• Study on the freezing-thawing deformation of consolidated soils under high pressure
  • DaYan Wang, Wei Ma, LeLe Lei
  • DOI: 10.3724/SP.J.1226.2017.00029
  • 2017, Vol.9 (1): 29–37 Abstract ( 42) HTML PDF (10367 KB) ( 8 )
  • The freezing-thawing deformation behaviors of consolidated soils under high pressure have been investigated in a high-pressure-low-temperature (HPLT) K0 consolidation apparatus with a small strain sensor. The tests cover a variety of frozen soil temperatures ranging from -2℃ to -10℃, and a series of applied pressures ranging from 1 MPa to 5 MPa. The test results show that, for the consolidated soils under high pressure, their freezing-thawing deformation was caused by the realignment and the deformation of soil particles, the phase change of water, and the water redistribution in the soil. As for the deformation produced by thermal expansion and contraction, it is about 0.04~0.05 mm, accounting for only about 7%~9% of the total deformation. Taking the freezing-thawing deformation produced by temperature disturbance as a creep deformation, the creep models of the developing soil deformation will be determined by the soil's final temperature, i.e., the desired temperature. For the soils under a desired temperature between -2℃ and -5℃, the freezing-thawing deformation develops according to a non-attenuation creep model; but for the soils with a desired temperature lower than -5℃, a full attenuation creep model is followed. The applied pressure and soil type also have a significant influence on the maximum freezing deformation. Generally, the greater the desired pressure applied, the less the maximum deformation is; and the loess freezing deformation is larger than that of sand.
  • δ18O,δD and d-excess signatures of ground ice in permafrost in the Beiluhe Basin on the Qinghai-Tibet Plateau,China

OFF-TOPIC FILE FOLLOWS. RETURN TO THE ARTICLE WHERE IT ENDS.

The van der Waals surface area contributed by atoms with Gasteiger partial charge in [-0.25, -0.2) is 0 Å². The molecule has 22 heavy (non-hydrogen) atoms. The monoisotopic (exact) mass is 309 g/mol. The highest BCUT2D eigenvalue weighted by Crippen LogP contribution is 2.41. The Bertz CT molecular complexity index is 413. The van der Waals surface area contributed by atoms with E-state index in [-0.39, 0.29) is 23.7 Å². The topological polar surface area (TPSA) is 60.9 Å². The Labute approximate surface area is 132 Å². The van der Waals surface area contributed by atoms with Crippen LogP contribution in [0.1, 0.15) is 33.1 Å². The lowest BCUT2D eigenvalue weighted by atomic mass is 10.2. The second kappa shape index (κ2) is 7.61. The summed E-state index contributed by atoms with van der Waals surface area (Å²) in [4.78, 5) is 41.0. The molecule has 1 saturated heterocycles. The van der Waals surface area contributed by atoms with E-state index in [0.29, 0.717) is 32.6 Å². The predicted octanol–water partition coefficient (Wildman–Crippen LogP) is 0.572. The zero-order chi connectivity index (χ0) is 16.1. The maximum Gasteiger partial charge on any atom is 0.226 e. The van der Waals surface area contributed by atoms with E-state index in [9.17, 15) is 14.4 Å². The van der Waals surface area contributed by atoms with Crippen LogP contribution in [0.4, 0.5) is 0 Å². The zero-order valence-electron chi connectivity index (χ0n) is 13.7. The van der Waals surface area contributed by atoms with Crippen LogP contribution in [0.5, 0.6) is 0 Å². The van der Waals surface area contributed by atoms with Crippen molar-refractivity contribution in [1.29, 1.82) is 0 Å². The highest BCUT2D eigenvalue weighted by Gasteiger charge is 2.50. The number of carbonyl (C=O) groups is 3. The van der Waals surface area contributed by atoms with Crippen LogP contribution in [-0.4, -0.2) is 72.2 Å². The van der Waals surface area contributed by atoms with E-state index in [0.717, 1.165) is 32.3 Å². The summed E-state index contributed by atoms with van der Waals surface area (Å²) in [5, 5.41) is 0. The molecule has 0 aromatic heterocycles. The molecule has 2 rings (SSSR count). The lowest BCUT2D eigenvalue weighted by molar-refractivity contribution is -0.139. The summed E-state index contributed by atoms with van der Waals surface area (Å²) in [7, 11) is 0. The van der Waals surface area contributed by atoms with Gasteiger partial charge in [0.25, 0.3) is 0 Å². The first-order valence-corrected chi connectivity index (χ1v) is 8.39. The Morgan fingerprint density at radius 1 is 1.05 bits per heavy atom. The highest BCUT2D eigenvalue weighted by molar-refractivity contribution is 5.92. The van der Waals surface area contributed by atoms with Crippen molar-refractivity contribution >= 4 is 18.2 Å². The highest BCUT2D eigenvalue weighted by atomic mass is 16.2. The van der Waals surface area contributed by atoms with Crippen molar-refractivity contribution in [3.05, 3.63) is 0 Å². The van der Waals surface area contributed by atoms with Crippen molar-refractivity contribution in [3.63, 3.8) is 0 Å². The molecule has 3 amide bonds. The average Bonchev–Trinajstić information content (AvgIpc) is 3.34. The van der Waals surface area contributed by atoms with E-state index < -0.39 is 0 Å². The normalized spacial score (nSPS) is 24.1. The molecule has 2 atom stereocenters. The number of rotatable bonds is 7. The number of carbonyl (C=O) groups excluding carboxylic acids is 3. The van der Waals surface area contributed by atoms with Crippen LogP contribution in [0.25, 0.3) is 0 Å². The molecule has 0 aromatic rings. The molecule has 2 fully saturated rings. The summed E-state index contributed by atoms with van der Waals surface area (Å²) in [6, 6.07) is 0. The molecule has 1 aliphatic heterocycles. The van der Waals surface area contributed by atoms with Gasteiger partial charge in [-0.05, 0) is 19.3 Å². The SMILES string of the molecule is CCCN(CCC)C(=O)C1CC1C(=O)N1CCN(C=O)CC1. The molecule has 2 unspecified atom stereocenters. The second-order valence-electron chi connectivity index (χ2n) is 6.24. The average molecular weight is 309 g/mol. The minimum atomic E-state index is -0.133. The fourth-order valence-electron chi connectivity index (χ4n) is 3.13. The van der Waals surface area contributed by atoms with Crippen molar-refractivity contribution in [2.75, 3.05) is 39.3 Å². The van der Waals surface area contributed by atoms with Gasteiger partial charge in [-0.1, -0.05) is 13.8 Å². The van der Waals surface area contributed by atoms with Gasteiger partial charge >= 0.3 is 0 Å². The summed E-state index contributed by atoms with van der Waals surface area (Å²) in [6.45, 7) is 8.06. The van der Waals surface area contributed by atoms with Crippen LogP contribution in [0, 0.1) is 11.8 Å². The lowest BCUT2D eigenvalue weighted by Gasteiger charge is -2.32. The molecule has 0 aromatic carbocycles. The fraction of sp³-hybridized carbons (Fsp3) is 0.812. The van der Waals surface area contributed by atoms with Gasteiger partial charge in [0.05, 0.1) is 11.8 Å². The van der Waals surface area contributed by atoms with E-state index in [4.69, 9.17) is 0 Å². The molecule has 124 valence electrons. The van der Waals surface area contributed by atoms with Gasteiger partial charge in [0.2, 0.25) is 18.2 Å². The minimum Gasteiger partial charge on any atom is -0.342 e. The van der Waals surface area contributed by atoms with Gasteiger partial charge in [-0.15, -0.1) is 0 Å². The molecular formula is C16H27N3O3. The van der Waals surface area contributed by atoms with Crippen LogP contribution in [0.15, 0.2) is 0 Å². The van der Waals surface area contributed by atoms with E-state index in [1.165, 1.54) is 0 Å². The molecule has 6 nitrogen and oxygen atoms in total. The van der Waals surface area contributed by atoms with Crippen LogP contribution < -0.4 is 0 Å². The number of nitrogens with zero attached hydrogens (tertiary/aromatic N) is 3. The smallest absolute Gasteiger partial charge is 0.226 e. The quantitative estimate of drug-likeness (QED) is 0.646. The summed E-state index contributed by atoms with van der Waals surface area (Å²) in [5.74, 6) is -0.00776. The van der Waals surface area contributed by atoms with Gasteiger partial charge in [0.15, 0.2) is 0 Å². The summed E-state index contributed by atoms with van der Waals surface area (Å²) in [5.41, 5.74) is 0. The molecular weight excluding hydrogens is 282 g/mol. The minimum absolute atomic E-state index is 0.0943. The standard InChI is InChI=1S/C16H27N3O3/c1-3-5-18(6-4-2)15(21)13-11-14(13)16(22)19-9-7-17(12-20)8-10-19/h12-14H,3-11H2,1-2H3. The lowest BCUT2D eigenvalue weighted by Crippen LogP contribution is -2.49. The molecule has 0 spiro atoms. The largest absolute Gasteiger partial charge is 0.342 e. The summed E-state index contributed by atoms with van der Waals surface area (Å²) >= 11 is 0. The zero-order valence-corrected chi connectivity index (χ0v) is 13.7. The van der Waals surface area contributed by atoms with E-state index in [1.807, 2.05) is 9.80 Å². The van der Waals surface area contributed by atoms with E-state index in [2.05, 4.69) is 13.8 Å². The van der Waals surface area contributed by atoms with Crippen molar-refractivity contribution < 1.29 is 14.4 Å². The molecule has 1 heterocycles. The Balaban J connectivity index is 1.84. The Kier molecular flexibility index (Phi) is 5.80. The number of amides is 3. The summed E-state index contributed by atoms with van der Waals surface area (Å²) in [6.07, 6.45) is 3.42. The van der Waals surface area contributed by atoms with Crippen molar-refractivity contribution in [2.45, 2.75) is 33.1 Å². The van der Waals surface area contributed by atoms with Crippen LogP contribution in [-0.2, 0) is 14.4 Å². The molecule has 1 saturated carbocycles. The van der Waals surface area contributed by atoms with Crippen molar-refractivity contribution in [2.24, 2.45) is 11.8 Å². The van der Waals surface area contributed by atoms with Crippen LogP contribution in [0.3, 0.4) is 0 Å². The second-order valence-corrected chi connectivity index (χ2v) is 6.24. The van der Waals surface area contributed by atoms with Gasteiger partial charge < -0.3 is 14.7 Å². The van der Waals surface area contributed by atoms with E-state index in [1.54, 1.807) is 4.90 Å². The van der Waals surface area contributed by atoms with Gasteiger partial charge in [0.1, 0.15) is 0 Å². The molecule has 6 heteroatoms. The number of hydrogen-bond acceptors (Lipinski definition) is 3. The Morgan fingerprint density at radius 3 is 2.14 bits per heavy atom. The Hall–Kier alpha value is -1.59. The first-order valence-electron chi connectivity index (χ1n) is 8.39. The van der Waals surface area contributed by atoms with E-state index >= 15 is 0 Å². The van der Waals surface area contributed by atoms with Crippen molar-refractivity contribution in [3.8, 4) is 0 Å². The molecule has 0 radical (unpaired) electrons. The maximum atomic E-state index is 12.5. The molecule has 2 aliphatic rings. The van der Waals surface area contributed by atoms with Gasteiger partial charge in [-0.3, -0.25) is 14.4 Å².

• YuZhong Yang, QingBai Wu, HuiJun Jin, Peng Zhang
  • DOI: 10.3724/SP.J.1226.2017.00038
  • 2017, Vol.9 (1): 38–45 Abstract ( 32) HTML PDF (7983 KB) ( 4 )
  • In this paper, stable isotope (δ18O, δD) investigations were completed in ground ice from a deep borehole in the Beiluhe Basin on northern Qinghai-Tibet Plateau to unravel the isotopic variations of ground ice and their possible source water. The δ18O and δD of ground ice show distinctive characteristics compared with precipitation and surface water. The near-surface ground ice is highly enriched in heavier isotopes (δ18O and δD), which were gradually depleted from top to bottom along the profile. It is suggestive of different origin and ice formation process. According to isotopic variations, the ice profile was divided into three sections:the near-surface ground ice at 2.5 m is frozen by the active-layer water which suffered evaporation. It is possible that ground ice between 3 and 4.2 m is recharged by the infiltration of snowmelt. From 5 to 6 m, the ground ice show complex origin and formation processes. Isotopic variations from 6 to 11.1 m and 20.55 m indicate different replenishment water. The calculated slope of freezing line (S=6.4) is larger than the experimental value (5.76), and is suggestive of complex origin and formation process of ground ice.
  • CO2 seasonal variation and global change: Test global warming from another point of view
  • XiuMing Liu, JiaSheng Chen
  • DOI: 10.3724/SP.J.1226.2017.00046
  • 2017, Vol.9 (1): 46–53 Abstract ( 51) HTML PDF (8626 KB) ( 9 )